Zim urged to engage USA to end sanctions
By Thabani Dube
The Acting Ambassador of Sudan to Zimbabwe, Rida Osman says the Government of Zimbabwe must initiate dialogue with the United States of America to end economic sanctions and travelling restrictions.
The Acting Ambassador, who is also the Deputy Head of Mission in Harare, told this journalist at a recently held press conference in Harare that the newly appointed Minister of Foreign Affairs, Walter Mzembi was the right-man to start negotiations with the US to end the 17 year old sanctions bedevilling the economy of the southern country.
“Harare should consider initiating dialogue with Washington to end the economic sanctions especially now, following the recent cabinet reshuffle which saw the appointment of former Minister of Tourism and Hospitality Industry, Mzembi to Ministry of Foreign Affairs.
“Mzembi has done a very good job to put Zimbabwe on the global map as minister of tourism, and I believe he can handle very well the negotiations with America to ease the embargoes,” said the Deputy Head of Mission.
On 6th October 2017, the US permanently lifted 20 year-old economic sanctions against Sudan citing positive efforts towards humanitarian access and counter-terrorism by the North African country of which the revocation became effective on the 12thof October last week.
“Both Zimbabwe and Sudan have been facing sanctions by America and our experience in dialogue has proved to be effective in the ending of the sanctions against Sudan and I do not think Zimbabwe could be an exception if they follow suit,” he said.
The US imposed sanctions against Zimbabwe in 2000, after they accused President Robert Mugabe of trampling on human rights, rigging elections and repression of press freedom – accusations that the veteran leader denied.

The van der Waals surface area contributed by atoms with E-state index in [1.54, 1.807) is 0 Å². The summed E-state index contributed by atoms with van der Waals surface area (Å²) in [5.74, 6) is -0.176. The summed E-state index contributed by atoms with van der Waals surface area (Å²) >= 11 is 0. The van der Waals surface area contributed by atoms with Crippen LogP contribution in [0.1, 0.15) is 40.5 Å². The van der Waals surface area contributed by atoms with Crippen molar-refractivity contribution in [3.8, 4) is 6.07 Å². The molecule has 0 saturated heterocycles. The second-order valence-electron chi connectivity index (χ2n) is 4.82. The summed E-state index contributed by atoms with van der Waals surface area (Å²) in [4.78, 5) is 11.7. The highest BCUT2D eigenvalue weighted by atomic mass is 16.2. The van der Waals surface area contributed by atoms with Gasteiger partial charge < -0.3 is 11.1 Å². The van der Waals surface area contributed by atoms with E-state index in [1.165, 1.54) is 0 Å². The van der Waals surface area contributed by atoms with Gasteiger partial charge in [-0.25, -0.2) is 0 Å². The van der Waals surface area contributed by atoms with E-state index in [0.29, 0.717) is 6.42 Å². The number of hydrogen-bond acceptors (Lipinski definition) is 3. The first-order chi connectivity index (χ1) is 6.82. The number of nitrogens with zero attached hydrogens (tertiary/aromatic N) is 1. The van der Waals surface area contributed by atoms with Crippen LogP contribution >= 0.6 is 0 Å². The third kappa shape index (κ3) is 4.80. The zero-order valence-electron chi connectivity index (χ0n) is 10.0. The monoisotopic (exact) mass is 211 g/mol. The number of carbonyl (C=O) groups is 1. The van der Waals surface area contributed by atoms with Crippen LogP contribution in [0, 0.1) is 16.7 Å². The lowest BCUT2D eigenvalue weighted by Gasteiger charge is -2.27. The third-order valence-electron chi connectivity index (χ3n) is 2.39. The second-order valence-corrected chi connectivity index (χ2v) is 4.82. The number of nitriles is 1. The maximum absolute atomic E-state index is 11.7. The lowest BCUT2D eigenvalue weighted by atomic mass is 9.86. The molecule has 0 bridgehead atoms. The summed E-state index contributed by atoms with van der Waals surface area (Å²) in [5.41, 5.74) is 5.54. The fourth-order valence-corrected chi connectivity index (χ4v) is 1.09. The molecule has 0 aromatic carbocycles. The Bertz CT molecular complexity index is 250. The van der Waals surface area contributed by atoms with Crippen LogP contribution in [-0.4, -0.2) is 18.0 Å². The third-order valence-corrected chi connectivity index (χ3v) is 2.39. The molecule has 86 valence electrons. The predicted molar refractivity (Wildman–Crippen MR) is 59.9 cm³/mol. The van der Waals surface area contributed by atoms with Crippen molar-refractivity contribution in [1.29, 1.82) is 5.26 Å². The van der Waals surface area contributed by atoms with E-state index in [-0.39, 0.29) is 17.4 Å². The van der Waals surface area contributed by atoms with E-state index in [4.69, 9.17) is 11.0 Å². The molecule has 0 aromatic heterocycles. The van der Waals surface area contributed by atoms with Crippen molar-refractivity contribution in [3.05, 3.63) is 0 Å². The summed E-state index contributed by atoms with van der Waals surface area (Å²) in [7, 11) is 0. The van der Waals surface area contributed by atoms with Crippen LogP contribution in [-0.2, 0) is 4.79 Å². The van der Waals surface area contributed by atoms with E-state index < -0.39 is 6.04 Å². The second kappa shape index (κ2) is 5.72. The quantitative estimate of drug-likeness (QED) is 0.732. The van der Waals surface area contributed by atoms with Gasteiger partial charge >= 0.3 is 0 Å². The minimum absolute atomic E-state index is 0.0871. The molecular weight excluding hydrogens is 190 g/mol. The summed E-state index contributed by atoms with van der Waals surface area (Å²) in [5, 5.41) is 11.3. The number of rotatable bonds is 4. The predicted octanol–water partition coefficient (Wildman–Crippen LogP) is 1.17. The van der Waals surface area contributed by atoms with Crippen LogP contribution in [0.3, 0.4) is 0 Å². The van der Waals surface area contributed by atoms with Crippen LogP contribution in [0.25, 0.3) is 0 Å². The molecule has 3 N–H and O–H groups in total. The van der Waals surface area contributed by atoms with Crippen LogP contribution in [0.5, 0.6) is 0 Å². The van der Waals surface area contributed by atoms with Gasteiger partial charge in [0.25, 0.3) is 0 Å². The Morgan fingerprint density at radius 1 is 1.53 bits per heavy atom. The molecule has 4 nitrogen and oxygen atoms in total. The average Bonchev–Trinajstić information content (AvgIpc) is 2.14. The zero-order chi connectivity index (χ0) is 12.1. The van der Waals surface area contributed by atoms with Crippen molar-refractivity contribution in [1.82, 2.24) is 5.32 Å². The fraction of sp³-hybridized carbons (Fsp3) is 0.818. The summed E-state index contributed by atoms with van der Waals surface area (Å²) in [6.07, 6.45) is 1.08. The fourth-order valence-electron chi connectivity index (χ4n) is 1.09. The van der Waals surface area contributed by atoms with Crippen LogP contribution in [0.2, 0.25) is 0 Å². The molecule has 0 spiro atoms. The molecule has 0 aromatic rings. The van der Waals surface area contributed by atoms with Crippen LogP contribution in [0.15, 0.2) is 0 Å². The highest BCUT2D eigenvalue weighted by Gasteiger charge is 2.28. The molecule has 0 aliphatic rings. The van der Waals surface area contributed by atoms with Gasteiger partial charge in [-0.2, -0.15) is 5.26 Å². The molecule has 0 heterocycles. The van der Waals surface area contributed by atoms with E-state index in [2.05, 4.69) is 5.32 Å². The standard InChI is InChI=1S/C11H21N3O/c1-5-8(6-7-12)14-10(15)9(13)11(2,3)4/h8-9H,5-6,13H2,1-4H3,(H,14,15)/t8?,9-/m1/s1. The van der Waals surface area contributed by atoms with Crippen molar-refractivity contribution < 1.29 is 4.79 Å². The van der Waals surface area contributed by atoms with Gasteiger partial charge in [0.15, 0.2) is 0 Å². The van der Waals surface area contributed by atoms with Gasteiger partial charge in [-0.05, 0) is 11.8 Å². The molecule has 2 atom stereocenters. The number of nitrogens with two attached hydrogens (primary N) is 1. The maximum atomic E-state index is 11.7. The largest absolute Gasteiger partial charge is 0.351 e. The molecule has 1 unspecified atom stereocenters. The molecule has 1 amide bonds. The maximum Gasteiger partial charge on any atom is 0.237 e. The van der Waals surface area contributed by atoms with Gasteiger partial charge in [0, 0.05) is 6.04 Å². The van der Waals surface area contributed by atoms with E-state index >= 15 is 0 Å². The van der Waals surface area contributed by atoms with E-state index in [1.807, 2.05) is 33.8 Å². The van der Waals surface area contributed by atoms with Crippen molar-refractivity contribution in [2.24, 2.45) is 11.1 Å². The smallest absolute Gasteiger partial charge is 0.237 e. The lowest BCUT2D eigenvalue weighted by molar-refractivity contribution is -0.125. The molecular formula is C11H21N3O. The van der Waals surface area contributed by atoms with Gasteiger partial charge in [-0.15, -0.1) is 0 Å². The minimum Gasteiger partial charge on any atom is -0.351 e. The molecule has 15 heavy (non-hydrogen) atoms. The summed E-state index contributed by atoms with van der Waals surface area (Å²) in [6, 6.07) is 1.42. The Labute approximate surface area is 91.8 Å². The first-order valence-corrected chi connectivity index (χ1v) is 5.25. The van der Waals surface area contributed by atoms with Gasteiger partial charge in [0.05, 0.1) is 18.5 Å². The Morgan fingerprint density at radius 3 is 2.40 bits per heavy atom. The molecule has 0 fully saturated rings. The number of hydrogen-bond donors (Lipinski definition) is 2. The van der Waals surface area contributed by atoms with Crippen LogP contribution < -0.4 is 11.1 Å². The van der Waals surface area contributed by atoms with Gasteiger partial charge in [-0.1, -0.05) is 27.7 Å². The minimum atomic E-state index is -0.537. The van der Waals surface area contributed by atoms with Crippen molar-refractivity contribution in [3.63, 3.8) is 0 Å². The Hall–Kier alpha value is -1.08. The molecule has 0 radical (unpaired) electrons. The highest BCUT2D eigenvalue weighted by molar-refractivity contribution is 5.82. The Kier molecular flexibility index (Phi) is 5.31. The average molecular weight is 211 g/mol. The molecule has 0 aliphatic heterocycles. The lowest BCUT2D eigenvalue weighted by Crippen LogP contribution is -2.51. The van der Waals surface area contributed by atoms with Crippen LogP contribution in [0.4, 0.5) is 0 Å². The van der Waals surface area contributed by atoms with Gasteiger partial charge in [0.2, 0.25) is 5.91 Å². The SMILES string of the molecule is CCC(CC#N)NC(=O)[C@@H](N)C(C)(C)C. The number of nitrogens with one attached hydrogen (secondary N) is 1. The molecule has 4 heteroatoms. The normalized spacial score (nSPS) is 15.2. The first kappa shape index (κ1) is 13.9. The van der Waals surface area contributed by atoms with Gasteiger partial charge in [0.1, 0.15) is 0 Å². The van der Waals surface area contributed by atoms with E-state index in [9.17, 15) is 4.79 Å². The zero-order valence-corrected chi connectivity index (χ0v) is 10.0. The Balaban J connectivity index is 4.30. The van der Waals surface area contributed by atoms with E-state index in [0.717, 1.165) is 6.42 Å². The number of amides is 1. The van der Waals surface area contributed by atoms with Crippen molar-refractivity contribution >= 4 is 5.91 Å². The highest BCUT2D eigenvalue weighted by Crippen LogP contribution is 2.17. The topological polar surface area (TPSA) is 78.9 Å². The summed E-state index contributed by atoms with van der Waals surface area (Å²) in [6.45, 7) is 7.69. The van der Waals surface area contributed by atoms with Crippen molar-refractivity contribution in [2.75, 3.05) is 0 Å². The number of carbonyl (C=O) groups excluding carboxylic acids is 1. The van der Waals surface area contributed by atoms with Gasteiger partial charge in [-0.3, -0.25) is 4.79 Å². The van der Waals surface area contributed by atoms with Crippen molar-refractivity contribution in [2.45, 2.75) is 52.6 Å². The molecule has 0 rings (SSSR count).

The sanctions led to devastating economic challenges, with the country reportedly now sitting with about 90 percent unemployment rate.
“It takes Zimbabwe to end these sanctions, because of their negative impact on Zim economy and initiating dialogue with US is the first step towards relaxation of the embargoes,” said Acting Ambassador Osman.
Osman believes that though his country was not expecting a quick economic recovery, he was hopeful that it will definitely grow.
“Though we are not expecting overnight improvements in the economy, the lifting of the sanctions will attract direct investments from American companies into the country which also have good and effective equipment in the mining, agriculture and oil production sectors,” he said.
In July, the US President Donald Trump said a decision whether or not to fully lift sanctions, which former President Barrack Obama had suspended shortly before leaving the White House, would be delayed for three month, much to the disappointment of Khartoum.
“The United States decided to revoke economic sanctions with respect to Sudan and the Government of Sudan under the Executive Orders 13067 and 13412, in recognition of the Government of Sudan’s sustained positive actions to maintain a cessation of hostilities in conflict areas in Sudan, improve humanitarian access throughout Sudan, and maintain cooperation with the United States on addressing regional conflicts and the threat of terrorism,” reads a statement by the States Department Spokesperson, Heather Nauert in a press statement on Friday, 6 October 2017.
Osman said the negotiations took four years and were led by a joint committee composed of the two countries’ ministries of foreign affairs and intelligence departments.